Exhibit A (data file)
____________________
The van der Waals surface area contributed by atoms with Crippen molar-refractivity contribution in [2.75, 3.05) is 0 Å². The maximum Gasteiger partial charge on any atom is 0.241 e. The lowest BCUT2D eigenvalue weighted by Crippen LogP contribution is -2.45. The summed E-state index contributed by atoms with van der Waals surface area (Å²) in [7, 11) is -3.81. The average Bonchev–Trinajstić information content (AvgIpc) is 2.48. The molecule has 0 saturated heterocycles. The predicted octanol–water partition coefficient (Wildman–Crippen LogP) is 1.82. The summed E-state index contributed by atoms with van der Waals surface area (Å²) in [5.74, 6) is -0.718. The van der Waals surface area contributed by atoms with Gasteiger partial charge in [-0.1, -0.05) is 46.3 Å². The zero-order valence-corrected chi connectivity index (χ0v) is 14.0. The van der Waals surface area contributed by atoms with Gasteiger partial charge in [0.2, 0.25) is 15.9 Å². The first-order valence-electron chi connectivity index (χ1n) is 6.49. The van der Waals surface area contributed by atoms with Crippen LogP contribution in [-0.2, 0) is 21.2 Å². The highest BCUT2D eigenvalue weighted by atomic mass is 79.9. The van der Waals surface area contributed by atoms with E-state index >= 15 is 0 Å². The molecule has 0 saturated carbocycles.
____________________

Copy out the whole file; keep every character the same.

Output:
The van der Waals surface area contributed by atoms with Crippen molar-refractivity contribution in [2.75, 3.05) is 0 Å². The maximum Gasteiger partial charge on any atom is 0.241 e. The lowest BCUT2D eigenvalue weighted by Crippen LogP contribution is -2.45. The summed E-state index contributed by atoms with van der Waals surface area (Å²) in [7, 11) is -3.81. The average Bonchev–Trinajstić information content (AvgIpc) is 2.48. The molecule has 0 saturated heterocycles. The predicted octanol–water partition coefficient (Wildman–Crippen LogP) is 1.82. The summed E-state index contributed by atoms with van der Waals surface area (Å²) in [5.74, 6) is -0.718. The van der Waals surface area contributed by atoms with Gasteiger partial charge in [-0.1, -0.05) is 46.3 Å². The zero-order valence-corrected chi connectivity index (χ0v) is 14.0. The van der Waals surface area contributed by atoms with Gasteiger partial charge in [0.2, 0.25) is 15.9 Å². The first-order valence-electron chi connectivity index (χ1n) is 6.49. The van der Waals surface area contributed by atoms with Crippen LogP contribution in [-0.2, 0) is 21.2 Å². The highest BCUT2D eigenvalue weighted by atomic mass is 79.9. The van der Waals surface area contributed by atoms with E-state index >= 15 is 0 Å². The molecule has 0 saturated carbocycles.